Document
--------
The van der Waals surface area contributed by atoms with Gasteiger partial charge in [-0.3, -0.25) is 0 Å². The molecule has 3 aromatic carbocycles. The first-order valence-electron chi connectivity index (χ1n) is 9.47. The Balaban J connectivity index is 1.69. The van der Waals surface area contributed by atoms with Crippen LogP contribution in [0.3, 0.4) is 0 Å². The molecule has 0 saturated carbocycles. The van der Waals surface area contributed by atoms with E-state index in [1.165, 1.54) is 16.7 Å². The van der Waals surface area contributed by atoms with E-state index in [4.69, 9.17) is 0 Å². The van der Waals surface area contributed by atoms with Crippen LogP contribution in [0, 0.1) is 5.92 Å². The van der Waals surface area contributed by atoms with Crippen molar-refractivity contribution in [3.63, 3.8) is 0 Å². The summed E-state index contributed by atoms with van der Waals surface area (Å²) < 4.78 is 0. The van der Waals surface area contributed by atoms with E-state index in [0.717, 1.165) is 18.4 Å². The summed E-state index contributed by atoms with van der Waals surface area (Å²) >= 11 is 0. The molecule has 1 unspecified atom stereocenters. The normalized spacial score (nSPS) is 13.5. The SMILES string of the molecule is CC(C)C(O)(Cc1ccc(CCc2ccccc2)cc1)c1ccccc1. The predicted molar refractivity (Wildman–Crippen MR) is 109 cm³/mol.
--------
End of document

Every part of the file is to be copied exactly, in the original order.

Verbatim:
The van der Waals surface area contributed by atoms with Gasteiger partial charge in [-0.3, -0.25) is 0 Å². The molecule has 3 aromatic carbocycles. The first-order valence-electron chi connectivity index (χ1n) is 9.47. The Balaban J connectivity index is 1.69. The van der Waals surface area contributed by atoms with Crippen LogP contribution in [0.3, 0.4) is 0 Å². The molecule has 0 saturated carbocycles. The van der Waals surface area contributed by atoms with E-state index in [1.165, 1.54) is 16.7 Å². The van der Waals surface area contributed by atoms with E-state index in [4.69, 9.17) is 0 Å². The van der Waals surface area contributed by atoms with Crippen LogP contribution in [0, 0.1) is 5.92 Å². The van der Waals surface area contributed by atoms with Crippen molar-refractivity contribution in [3.63, 3.8) is 0 Å². The summed E-state index contributed by atoms with van der Waals surface area (Å²) < 4.78 is 0. The van der Waals surface area contributed by atoms with E-state index in [0.717, 1.165) is 18.4 Å². The summed E-state index contributed by atoms with van der Waals surface area (Å²) >= 11 is 0. The molecule has 1 unspecified atom stereocenters. The normalized spacial score (nSPS) is 13.5. The SMILES string of the molecule is CC(C)C(O)(Cc1ccc(CCc2ccccc2)cc1)c1ccccc1. The predicted molar refractivity (Wildman–Crippen MR) is 109 cm³/mol.